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What is Identity Theft?
Identity theft occurs when someone acquires your personal information and uses it without your knowledge to commit fraud or theft. It is a serious crime and cases are growing. An all-too-common example is when an identity thief uses your personal information to open a credit card account in your name.
No matter how cautious you are, there is no way to completely prevent identity theft from occurring. But there are ways you can help minimize your risk. This page contains valuable information on how you can protect yourself by managing your personal information wisely, the warning signs of identity theft, and what to do if you do become a victim.
- Don't give out personal information on the phone, through the mail or over the Internet unless you've initiated the contact or are sure you know whom you're dealing with.
- Don't carry your Social Security card with you; leave it in a secure place. Carry only the identification and credit and debit cards that you need.
- Don't put your address, phone number, or driver’s license number on credit card sales receipts.
- Social Security numbers or phone numbers should not be put on your checks.
- Shred your charge receipts, copies of credit applications, insurance forms, physician statements, checks and bank statements, expired charge cards that you're discarding, and credit offers you get in the mail.
- Secure your credit card, bank, and phone accounts with passwords. Avoid using easily available information like birth date, the last four digits of your SSN, or your phone number. When opening new accounts, you may find that many businesses still have a line on their applications for your mother's maiden name. Use a password instead.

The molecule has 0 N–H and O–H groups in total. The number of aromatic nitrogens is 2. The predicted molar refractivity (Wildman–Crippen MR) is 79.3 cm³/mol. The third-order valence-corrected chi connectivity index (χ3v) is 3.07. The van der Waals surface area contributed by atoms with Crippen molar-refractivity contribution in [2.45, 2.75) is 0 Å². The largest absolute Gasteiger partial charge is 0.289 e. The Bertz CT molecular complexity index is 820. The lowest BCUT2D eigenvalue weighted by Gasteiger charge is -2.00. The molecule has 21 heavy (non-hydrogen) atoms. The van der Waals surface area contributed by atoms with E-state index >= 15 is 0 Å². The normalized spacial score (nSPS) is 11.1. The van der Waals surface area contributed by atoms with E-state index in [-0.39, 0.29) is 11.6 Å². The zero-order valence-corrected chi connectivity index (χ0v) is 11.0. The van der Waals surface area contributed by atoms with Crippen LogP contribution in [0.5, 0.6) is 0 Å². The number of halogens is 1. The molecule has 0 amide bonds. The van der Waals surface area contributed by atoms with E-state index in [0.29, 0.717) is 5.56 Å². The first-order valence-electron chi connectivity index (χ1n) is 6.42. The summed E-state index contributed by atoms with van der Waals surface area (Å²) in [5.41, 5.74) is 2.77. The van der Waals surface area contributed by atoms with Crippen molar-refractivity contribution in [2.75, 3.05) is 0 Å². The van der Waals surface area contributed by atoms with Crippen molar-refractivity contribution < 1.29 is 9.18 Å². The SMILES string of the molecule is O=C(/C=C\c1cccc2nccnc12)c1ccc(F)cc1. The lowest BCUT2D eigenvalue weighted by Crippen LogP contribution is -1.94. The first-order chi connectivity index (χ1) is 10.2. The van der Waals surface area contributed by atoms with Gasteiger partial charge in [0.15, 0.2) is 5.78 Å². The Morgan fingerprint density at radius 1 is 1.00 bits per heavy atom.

- Secure personal information in your home, particularly if you have roommates or hire outside help.
- Promptly remove mail from your mailbox. If you're planning to be away from home and can't pick up your mail, call the U.S. Postal Service at 1-800-275-8777 to request a vacation hold.
- Ask about information security procedures in your workplace. Find out who has access to your personal information and verify that records are kept in a secure location. Ask about the disposal procedures for those records as well.
- Before revealing any personally identifying information (for example, on an application), find out how it will be used and secured, and whether it will be shared with others. Ask if you have a choice about the use of your information. Can you choose to have it kept confidential?
Check your credit report
Order a copy of your credit report from each of the three major credit-reporting agencies every year. Make sure it is accurate and includes only those activities you have authorized. By checking your report on a regular basis you can catch mistakes and fraud before they wreak havoc on your personal finances. Don't underestimate the importance of this step. Click here to check your credit with one of the agencies.
Phishing is a form of identity theft and usually comes in the form of fraudulent emails that appear to come from legitimate sources. These emails ask customers to verify personal information or link to counterfeit Web sites that appear real. Watch for emails that:
- Urge you to act quickly because your account may be suspended or closed, or to update your personal information
- Don't address you by name, but use a more generic one like "Dear valued customer"